Opinion: Elliot Page, deadnaming, and what it means to be a cis ally
“Whenever a trans individual gets deadnamed, it tends to really hurt,” Samir Faruq, junior, said. “It feels like a punch to the gut. It feels like you’re being hollowed out.”
Faruq came out as identifying with he/him pronouns his freshman year of high school.
When Elliot Page, Oscar-nominated Canadian actor, came out as a transmasculine person earlier this month stating that they use he/him and they/them pronouns, Faruq was delighted.
Page has already been a powerful force among LGBTQ+ celebrity voices and was previously one of the most famous lesbian actresses in Hollywood history.
You’ve likely seen Page in hit movies like “Inception” and “Juno” or in one of Netflix’s most successful original shows, “The Umbrella Academy.”
Faruq said he was glad to see Page come out, especially because Hollywood representation of trans individuals is limited.
“It’s so cool that there is such a popular person representing trans individuals in the media,” Faruq said. “Honestly, I do not think I can name a single other trans celebrity as big as Elliot Page.”
However, not everyone shares Faruq’s beliefs.
Despite stories still coming out daily about their announcement, the transgender community actively celebrating them on social media and allies speaking up to spark a larger conversation about acceptance, I constantly see people still misgendering and deadnaming Page.
Reactions to Page coming out from fellow celebrities and fans has been overwhelmingly positive, but did not come without a fair share of hate.
With a quick scroll through Page’s recent posts, you’ll see angry self-proclaimed “ex-fans” attacking Page in the comments with statements ranging from censored slurs to bluntly telling Page they will never be a man.
Perhaps their intolerance for Page could be explained by the fact that, for many, Page is likely one of the very first transmasculine celebrities they’ve ever seen.
Faruq said, while there are a few notable transgender female celebrities like Laverne Cox and Caitlyn Jenner, he has seen much less representation for trans non-binary and transmasculine people than for transfeminine people.
Representation is important not only because it shows trans youth that there are successful people like them in popular media, but also because it shows cis people that trans people are not an unseen and small part of the population.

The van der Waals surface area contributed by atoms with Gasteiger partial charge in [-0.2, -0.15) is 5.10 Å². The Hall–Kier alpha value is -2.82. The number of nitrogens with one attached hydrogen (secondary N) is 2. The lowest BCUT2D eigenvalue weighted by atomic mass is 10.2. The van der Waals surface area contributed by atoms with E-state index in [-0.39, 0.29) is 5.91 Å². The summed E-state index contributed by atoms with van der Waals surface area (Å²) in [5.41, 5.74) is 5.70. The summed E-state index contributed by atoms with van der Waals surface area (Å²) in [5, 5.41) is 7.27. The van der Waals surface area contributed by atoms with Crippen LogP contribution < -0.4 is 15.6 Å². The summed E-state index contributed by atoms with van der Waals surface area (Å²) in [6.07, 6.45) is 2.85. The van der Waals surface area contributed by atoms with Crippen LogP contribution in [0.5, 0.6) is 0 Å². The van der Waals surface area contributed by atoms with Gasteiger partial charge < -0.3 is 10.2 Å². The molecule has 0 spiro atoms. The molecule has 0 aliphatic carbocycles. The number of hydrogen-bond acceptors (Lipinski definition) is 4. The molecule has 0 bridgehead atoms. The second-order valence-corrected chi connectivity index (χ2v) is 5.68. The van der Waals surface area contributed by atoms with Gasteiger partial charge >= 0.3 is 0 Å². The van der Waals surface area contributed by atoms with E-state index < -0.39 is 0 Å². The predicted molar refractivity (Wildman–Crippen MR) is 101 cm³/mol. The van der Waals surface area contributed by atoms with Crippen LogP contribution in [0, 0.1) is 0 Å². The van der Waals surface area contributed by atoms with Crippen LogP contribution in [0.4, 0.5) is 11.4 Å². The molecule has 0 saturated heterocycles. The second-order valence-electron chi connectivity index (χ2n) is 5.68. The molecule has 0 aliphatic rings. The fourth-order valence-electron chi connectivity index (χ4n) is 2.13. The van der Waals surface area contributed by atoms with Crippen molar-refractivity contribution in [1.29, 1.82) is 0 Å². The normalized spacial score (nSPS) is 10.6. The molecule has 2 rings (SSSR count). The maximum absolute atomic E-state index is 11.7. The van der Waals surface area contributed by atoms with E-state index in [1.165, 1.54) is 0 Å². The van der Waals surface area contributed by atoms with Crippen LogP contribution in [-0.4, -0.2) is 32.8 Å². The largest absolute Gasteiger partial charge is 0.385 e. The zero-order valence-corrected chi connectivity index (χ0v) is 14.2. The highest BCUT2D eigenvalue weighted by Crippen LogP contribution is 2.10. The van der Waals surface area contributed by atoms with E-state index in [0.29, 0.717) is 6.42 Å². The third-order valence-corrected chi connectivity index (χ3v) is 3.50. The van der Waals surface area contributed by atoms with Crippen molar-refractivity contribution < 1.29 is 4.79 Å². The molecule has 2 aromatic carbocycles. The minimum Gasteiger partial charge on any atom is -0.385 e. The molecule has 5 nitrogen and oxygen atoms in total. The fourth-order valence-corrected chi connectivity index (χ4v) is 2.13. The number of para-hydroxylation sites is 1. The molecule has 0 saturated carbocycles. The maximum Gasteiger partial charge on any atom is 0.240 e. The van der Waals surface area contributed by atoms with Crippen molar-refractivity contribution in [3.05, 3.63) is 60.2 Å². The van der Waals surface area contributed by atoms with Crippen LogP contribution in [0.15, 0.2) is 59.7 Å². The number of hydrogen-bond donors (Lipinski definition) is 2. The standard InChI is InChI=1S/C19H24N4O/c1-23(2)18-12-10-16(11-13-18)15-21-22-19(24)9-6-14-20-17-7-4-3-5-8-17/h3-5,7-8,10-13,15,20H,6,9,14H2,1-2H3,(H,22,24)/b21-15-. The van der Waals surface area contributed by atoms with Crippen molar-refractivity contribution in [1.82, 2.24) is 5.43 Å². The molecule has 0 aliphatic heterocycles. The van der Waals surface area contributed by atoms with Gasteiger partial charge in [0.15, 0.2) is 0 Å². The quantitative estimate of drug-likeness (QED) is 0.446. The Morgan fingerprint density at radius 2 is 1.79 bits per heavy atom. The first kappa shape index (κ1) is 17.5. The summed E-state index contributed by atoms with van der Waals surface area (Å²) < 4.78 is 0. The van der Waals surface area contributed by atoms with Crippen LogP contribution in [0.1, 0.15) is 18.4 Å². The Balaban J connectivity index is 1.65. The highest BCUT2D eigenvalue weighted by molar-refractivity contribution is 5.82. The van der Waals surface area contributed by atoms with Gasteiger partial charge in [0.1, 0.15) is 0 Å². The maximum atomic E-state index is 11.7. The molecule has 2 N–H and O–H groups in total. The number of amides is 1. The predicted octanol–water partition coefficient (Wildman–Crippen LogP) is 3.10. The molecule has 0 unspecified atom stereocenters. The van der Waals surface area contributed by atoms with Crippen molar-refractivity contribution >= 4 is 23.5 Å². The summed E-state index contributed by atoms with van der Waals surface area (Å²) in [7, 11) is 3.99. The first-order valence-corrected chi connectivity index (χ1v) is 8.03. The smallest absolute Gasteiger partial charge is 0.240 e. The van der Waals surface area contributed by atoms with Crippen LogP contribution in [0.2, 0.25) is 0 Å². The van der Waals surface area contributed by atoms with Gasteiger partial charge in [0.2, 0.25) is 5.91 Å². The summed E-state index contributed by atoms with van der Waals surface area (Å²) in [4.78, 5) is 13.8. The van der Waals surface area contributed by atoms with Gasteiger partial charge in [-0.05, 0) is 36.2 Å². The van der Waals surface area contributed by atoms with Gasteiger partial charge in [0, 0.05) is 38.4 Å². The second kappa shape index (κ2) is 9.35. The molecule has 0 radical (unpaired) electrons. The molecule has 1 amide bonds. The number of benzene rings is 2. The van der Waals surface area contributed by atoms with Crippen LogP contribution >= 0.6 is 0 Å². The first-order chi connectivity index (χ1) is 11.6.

As a cis person, I have never experienced gender dysphoria and I likely will never experience it during my life. However, as a passionate LGBTQ+ advocate and staunch supporter of LGBTQ+ representation, I understand the importance of using my privilege to speak out and support trans voices.
Looking through the comments under Page’s recent posts, it is all too clear that too many cis people do not understand the crucial difference between sex and gender.
“Sex is generally what you are born with, while gender is rooted in your brain,” Faruq said. “It’s on a spectrum, and people can be fluid. [Cis] people need to understand we do not just wake up one day and decide to want to be a different gender. In reality, we think about it for a very long time and experience a lot of gender dysphoria and euphoria before we come out.”
The significance of Page coming out as a transmasculine person lies in the fact that they are already one of the most beloved celebrities in Hollywood.
Hunter Schafer. Bridgette Lundy-Paine. Lachlan Watson. These are all trans or nonbinary celebrities who have inspired me to do my research about what it means to be trans or nonbinary and my responsibility as a cis person to educate other cis people.
Page may very likely be the celebrity that inspires someone to do their research and educate themselves too. Or, they may be the celebrity that inspires someone to become an ally and learn more about the LGBTQ+ community. Commenters can argue back and forth all day, but what really matters is that Page coming out started a conversation — a long-overdue conversation we must continue to have.
By no means am I a perfect or even near-perfect ally. But I stand with the trans community strongly enough to understand that being a strong cis ally is educating myself and others.
Being a strong ally is uplifting trans voices.
Being a strong ally is continuing the conversation about transphobia and acceptance.
Being a strong ally is making the world a more accepting place for transgender individuals to live in as authentically their true selves.
Arpitha Sistla, junior, is Online Editor for the Messenger. Outside of the Messenger, she is a dancer, singer, and loves to volunteer. In school, she is...